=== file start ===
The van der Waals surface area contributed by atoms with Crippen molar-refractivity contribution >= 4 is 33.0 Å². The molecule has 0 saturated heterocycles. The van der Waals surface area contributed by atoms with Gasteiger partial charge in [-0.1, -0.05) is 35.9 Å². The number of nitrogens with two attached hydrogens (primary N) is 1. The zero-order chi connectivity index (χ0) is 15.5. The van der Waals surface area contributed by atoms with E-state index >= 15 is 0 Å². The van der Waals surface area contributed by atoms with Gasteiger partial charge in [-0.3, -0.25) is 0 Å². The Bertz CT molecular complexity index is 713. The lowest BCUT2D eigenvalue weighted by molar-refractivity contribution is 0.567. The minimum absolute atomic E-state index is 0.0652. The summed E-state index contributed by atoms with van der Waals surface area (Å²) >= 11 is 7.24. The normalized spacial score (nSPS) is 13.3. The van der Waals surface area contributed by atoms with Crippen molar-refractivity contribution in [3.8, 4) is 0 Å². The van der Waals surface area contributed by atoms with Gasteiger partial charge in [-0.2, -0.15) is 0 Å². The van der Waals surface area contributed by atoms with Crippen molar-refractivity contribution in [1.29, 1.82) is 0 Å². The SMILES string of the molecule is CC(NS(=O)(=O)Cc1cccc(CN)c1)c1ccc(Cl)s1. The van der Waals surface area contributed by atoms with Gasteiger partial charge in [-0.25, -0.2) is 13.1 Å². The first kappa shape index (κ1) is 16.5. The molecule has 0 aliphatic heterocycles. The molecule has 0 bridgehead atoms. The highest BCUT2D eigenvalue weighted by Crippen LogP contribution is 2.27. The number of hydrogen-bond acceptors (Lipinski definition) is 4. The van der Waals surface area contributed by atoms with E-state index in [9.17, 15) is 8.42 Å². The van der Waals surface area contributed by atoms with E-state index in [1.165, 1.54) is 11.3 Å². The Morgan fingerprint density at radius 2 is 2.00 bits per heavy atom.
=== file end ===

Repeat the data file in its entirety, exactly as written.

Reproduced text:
The van der Waals surface area contributed by atoms with Crippen molar-refractivity contribution >= 4 is 33.0 Å². The molecule has 0 saturated heterocycles. The van der Waals surface area contributed by atoms with Gasteiger partial charge in [-0.1, -0.05) is 35.9 Å². The number of nitrogens with two attached hydrogens (primary N) is 1. The zero-order chi connectivity index (χ0) is 15.5. The van der Waals surface area contributed by atoms with E-state index >= 15 is 0 Å². The van der Waals surface area contributed by atoms with Gasteiger partial charge in [-0.3, -0.25) is 0 Å². The Bertz CT molecular complexity index is 713. The lowest BCUT2D eigenvalue weighted by molar-refractivity contribution is 0.567. The minimum absolute atomic E-state index is 0.0652. The summed E-state index contributed by atoms with van der Waals surface area (Å²) >= 11 is 7.24. The normalized spacial score (nSPS) is 13.3. The van der Waals surface area contributed by atoms with Crippen molar-refractivity contribution in [3.8, 4) is 0 Å². The van der Waals surface area contributed by atoms with Gasteiger partial charge in [-0.2, -0.15) is 0 Å². The van der Waals surface area contributed by atoms with Crippen molar-refractivity contribution in [1.29, 1.82) is 0 Å². The SMILES string of the molecule is CC(NS(=O)(=O)Cc1cccc(CN)c1)c1ccc(Cl)s1. The van der Waals surface area contributed by atoms with Gasteiger partial charge in [-0.25, -0.2) is 13.1 Å². The first kappa shape index (κ1) is 16.5. The molecule has 0 aliphatic heterocycles. The molecule has 0 bridgehead atoms. The highest BCUT2D eigenvalue weighted by Crippen LogP contribution is 2.27. The number of hydrogen-bond acceptors (Lipinski definition) is 4. The van der Waals surface area contributed by atoms with E-state index in [9.17, 15) is 8.42 Å². The van der Waals surface area contributed by atoms with E-state index in [1.165, 1.54) is 11.3 Å². The Morgan fingerprint density at radius 2 is 2.00 bits per heavy atom.